Apparent suicide of 10-year-old Aboriginal girl prompts calls for scrutiny of prevention programs


Federal Indigenous Affairs Minister Nigel Scullion has said a report into the effectiveness of current Indigenous suicide prevention programs is due later this year, following Sunday's apparent suicide of a 10-year-old Aboriginal girl.

The apparent suicide of a 10-year-old girl in a remote West Australian community on the weekend has led to calls for scrutiny of existing suicide prevention programs.

The death was one of the youngest reported of an Aboriginal person in Western Australia and followed that of an 11-year-old Geraldton boy in late 2014.

The girl was the youngest of 19 Indigenous people to take their own lives in rural areas of Western Australia since December last year.

Mental Health Minister Helen Morton said the girl was exposed to accumulated "trauma and tragedy".

"The issue of accumulated harm comes to my mind very quickly when I think about some of the circumstances of this girl," Ms Morton told ABC Radio.

She was exposed over her very short life to quite a level of accumulated harm and trauma." 

Federal Indigenous Affairs Minister Nigel Scullion said he was "deeply saddened" by the incident which occurred in the town of Looma on Sunday.

A spokesman for the minister told SBS there was a critical response initiative in place to deliver much needed prevention initiatives, however he said a report looking into current suicide prevention programs was due by mid-2016.

"On coming to office, the Minister commissioned the Aboriginal and Torres Strait Islander Suicide Prevention Evaluation Project to evaluate the effectiveness of existing suicide-prevention programmes," the spokesman said.

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"It provided interim advice before Christmas last year that existing response services were often not well-coordinated or delivered in a culturally appropriate way.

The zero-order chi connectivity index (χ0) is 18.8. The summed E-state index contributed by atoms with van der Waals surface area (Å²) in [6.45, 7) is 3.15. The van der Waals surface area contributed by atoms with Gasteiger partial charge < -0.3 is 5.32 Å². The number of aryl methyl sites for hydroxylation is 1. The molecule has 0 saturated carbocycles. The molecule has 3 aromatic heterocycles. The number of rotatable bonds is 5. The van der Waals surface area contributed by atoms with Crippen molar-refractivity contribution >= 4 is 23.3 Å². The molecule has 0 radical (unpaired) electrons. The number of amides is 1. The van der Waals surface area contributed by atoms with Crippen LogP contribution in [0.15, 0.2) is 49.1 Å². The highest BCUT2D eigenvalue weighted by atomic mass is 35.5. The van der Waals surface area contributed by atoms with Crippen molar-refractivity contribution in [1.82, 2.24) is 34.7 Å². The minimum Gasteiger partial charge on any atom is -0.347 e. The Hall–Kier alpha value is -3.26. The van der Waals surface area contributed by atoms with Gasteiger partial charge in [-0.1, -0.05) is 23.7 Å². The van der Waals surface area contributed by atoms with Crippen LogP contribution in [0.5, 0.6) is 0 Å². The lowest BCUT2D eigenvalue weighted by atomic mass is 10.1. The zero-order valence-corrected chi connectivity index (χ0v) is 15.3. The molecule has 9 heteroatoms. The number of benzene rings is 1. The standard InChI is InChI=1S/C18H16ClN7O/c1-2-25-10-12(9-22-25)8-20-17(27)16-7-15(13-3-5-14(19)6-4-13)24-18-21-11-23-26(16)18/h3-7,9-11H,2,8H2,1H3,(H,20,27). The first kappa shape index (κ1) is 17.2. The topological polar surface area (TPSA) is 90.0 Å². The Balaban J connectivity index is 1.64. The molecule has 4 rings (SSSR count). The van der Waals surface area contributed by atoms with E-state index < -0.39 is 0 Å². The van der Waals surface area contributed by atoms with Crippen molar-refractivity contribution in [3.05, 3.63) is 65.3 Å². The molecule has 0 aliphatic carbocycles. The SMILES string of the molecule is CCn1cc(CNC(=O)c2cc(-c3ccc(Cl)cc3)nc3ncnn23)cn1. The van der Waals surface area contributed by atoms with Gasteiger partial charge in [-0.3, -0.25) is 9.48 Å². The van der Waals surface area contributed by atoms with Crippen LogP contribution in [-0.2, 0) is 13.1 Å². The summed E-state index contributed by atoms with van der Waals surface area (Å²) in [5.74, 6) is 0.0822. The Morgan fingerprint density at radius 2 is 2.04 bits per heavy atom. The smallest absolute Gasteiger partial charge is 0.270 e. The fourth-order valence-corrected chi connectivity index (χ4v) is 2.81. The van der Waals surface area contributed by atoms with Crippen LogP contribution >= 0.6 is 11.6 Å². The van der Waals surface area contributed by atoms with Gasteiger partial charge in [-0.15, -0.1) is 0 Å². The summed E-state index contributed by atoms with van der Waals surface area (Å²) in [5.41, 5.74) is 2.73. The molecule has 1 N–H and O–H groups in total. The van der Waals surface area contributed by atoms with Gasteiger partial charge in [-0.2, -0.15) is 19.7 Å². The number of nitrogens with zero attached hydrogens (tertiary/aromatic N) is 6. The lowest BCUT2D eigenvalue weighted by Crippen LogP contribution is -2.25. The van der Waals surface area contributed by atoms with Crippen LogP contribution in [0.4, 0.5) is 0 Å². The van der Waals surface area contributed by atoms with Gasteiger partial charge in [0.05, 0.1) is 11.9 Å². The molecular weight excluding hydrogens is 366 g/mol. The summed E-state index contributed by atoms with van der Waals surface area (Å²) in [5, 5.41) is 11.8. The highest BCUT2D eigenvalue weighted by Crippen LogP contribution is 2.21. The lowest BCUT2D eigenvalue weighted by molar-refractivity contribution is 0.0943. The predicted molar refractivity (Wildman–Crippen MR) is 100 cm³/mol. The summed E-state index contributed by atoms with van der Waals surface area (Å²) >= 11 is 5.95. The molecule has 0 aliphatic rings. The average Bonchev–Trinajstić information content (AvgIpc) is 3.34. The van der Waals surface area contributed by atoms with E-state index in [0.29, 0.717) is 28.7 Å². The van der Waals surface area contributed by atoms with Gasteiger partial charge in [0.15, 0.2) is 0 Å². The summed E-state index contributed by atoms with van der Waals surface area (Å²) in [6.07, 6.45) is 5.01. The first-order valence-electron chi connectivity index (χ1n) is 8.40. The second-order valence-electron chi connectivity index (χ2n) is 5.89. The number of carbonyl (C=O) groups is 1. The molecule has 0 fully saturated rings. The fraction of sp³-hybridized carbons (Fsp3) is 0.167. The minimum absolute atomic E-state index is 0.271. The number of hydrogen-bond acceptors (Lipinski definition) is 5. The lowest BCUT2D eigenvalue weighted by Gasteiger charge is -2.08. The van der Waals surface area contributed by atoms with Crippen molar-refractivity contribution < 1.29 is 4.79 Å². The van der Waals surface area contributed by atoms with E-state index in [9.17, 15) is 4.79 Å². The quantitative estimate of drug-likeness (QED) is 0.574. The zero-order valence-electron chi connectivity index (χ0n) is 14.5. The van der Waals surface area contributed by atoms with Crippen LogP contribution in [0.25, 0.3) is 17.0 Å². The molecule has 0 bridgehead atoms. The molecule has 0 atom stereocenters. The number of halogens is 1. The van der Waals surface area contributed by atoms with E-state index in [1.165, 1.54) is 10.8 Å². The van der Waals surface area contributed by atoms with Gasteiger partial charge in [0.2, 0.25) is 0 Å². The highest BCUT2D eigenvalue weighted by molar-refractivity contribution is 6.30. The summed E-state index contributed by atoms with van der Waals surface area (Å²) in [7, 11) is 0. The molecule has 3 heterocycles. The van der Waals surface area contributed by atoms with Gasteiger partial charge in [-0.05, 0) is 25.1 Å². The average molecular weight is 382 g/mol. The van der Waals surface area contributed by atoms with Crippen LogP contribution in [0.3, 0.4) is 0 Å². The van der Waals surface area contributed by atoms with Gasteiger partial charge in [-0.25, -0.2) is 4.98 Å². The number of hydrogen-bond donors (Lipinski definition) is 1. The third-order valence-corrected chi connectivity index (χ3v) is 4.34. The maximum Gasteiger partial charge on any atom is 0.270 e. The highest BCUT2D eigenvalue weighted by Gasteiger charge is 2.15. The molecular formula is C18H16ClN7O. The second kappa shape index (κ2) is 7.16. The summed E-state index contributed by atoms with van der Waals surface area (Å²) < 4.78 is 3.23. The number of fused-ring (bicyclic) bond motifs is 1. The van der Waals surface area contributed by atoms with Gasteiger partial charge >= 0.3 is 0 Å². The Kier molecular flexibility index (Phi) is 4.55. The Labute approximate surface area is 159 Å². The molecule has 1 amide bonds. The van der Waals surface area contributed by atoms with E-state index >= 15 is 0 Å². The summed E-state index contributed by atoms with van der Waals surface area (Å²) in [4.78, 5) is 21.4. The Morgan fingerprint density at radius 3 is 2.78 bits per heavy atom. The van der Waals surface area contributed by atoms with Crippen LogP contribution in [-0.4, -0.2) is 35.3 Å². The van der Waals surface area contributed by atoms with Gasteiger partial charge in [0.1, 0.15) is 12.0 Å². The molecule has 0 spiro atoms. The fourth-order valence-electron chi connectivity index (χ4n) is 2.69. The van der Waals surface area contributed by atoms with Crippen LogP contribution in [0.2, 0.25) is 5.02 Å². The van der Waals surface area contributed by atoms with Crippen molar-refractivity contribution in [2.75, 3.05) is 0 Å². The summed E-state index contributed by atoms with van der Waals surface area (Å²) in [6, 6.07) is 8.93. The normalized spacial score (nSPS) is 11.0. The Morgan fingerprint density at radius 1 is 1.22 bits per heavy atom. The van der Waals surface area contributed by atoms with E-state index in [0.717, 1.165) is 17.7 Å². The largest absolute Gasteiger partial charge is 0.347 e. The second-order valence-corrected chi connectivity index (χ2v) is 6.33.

"The Minister acted on this advice, approving funding of up to $1 million for a critical response initiative in Western Australia to respond to suicides and their triggers."

Mr Scullion said the initiative has been rolled out in Western Australia which accounts for one-in-four Indigenous suicides across Australia, and the Kimberley region has been one of its highest priorities.

"The critical response initiative also includes a preventative component which will be trialled in the Kimberley region," he said.

"It is developing a coordinated and family-centric model of care to be delivered by Indigenous mental health and suicide prevention services."

Suicide researcher, Gerry Georgatos, travelled to the town on Tuesday to support the community in his role as a coordinator of the $1 million Indigenous suicide critical response initiative. 

“This tragedy has affected not only her community but surrounding communities that she had been moved around within,” Mr Georgatos told Guardian Australia.

“Many families and communities need support.”

Readers seeking support and information about suicide prevention can contact Beyondblue on 1300 224 636, Lifeline on 13 11 14 or Suicide Call Back Service 1300 659 467.

Source SBS News

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